Timothy O'Hagan investigates Jean-Jacques Rousseau's writings concerning the formation of humanity, of the individual and of the citizen in his three master works: the Discourse on the Origin of Inequality among Men, Emile and the Social Contract. He explores Rousseau's reflections on the sexes, language and religion.
O'Hagan gives Rousseau's arguments a close and sympathetic reading. He writes as a philosopher, not a historian, yet he never loses sight of the cultural context of Rousseau's work.
Table of Contents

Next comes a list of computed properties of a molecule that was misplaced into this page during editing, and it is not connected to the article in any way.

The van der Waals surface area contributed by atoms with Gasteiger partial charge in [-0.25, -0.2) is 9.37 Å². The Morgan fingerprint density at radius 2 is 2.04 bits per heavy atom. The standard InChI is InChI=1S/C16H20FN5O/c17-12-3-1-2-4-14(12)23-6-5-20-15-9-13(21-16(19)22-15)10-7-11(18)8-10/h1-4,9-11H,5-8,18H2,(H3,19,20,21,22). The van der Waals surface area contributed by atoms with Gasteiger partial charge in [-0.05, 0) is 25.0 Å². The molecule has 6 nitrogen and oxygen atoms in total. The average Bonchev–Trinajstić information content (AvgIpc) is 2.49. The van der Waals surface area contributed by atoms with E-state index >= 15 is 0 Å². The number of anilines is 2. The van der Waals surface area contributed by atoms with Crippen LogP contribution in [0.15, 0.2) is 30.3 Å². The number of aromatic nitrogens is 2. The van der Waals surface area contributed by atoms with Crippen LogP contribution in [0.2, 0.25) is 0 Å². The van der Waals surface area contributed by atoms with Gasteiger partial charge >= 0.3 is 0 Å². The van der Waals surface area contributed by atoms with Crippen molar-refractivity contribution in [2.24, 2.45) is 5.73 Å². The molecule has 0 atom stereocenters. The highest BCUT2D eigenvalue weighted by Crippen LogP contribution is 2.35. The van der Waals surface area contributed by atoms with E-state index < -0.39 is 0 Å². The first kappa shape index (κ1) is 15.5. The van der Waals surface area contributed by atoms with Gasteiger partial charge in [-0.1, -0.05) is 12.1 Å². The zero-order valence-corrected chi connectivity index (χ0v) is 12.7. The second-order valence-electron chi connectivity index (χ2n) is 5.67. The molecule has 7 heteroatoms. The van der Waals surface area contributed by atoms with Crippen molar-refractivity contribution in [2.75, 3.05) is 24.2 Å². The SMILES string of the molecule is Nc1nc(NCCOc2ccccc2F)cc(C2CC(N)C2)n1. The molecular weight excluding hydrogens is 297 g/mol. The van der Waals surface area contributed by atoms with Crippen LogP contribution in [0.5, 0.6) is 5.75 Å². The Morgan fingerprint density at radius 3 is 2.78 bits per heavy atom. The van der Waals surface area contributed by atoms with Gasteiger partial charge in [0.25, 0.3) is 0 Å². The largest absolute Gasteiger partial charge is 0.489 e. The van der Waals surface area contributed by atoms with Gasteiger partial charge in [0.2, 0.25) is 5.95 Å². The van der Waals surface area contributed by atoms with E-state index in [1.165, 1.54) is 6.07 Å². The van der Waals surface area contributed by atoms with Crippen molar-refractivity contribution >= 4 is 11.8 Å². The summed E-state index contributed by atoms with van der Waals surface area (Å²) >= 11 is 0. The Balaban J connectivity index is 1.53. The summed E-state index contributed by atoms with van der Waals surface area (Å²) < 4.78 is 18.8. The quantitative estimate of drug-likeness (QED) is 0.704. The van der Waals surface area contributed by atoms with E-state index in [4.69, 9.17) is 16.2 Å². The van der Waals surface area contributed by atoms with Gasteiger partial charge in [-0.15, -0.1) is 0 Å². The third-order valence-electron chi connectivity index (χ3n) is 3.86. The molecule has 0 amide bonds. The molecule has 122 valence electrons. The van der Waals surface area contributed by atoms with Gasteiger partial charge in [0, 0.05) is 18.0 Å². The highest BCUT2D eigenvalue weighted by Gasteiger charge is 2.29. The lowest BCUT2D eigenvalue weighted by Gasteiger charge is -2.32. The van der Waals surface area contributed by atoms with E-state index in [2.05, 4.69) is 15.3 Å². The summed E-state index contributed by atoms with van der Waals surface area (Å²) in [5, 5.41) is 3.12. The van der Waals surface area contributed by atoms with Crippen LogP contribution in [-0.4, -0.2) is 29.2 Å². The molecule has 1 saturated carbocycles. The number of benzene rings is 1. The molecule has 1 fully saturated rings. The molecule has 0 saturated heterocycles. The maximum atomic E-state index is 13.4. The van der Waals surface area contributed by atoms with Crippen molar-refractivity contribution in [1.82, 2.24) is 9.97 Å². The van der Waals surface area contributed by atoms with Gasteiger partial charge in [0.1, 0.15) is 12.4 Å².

Introduction. Rousseau: the life and work, 1. Rousseau's divided thought: the morality of the senses and the morality of duty 2. The Discourse on the Origin of Inequality Among Men 3. The Emile Part 4 The Social Contract: principles of right 5. The empire of the laws: the general will and totalitarianism 6. The Social Contract: maxims of politics 7. Amour-propre 8. Men and Women 9. Language 10. Religion and politics 11. Negative theology: revealed relgion criticized 12. Postitive theology: natural religion defended. Concluding reflections.
Timothy O'Hagan teaches philosophy at the University of East Anglia. He is the author of The End of Law?.
"This book is an excellent account of Rousseau: accurate, very wide ranging... and moreover providing without heaviness or pedantry an account of major recent approaches to Rousseau... This is a very fine book indeed." - Marian Hobson, Mind